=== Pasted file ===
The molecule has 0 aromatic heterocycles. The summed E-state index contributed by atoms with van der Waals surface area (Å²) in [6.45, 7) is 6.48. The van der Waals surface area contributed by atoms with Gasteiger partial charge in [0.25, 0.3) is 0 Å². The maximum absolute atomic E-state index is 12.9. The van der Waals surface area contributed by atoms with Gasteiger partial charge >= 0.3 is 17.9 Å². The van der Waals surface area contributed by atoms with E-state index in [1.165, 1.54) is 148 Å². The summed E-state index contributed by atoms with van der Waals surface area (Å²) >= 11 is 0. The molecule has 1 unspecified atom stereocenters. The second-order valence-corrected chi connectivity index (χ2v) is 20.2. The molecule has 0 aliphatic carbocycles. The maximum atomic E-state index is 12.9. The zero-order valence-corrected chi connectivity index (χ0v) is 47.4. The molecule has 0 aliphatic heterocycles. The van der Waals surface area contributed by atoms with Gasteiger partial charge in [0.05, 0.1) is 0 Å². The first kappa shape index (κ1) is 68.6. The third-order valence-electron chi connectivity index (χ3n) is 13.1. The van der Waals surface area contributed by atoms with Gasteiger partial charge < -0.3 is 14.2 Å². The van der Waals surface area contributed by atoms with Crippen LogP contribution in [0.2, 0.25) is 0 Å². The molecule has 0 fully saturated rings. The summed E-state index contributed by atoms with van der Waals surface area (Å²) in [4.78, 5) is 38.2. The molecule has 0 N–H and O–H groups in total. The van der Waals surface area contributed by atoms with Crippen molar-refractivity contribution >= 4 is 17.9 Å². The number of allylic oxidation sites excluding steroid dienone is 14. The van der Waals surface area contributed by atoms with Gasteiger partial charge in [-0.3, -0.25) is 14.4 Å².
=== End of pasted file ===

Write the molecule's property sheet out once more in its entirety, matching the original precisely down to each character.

The molecule has 0 aromatic heterocycles. The summed E-state index contributed by atoms with van der Waals surface area (Å²) in [6.45, 7) is 6.48. The van der Waals surface area contributed by atoms with Gasteiger partial charge in [0.25, 0.3) is 0 Å². The maximum absolute atomic E-state index is 12.9. The van der Waals surface area contributed by atoms with Gasteiger partial charge >= 0.3 is 17.9 Å². The van der Waals surface area contributed by atoms with E-state index in [1.165, 1.54) is 148 Å². The summed E-state index contributed by atoms with van der Waals surface area (Å²) >= 11 is 0. The molecule has 1 unspecified atom stereocenters. The second-order valence-corrected chi connectivity index (χ2v) is 20.2. The molecule has 0 aliphatic carbocycles. The maximum atomic E-state index is 12.9. The zero-order valence-corrected chi connectivity index (χ0v) is 47.4. The molecule has 0 aliphatic heterocycles. The van der Waals surface area contributed by atoms with Gasteiger partial charge in [0.05, 0.1) is 0 Å². The first kappa shape index (κ1) is 68.6. The third-order valence-electron chi connectivity index (χ3n) is 13.1. The van der Waals surface area contributed by atoms with Gasteiger partial charge < -0.3 is 14.2 Å². The van der Waals surface area contributed by atoms with Crippen LogP contribution in [0.2, 0.25) is 0 Å². The molecule has 0 fully saturated rings. The summed E-state index contributed by atoms with van der Waals surface area (Å²) in [4.78, 5) is 38.2. The molecule has 0 N–H and O–H groups in total. The van der Waals surface area contributed by atoms with Crippen molar-refractivity contribution >= 4 is 17.9 Å². The number of allylic oxidation sites excluding steroid dienone is 14. The van der Waals surface area contributed by atoms with Gasteiger partial charge in [-0.3, -0.25) is 14.4 Å².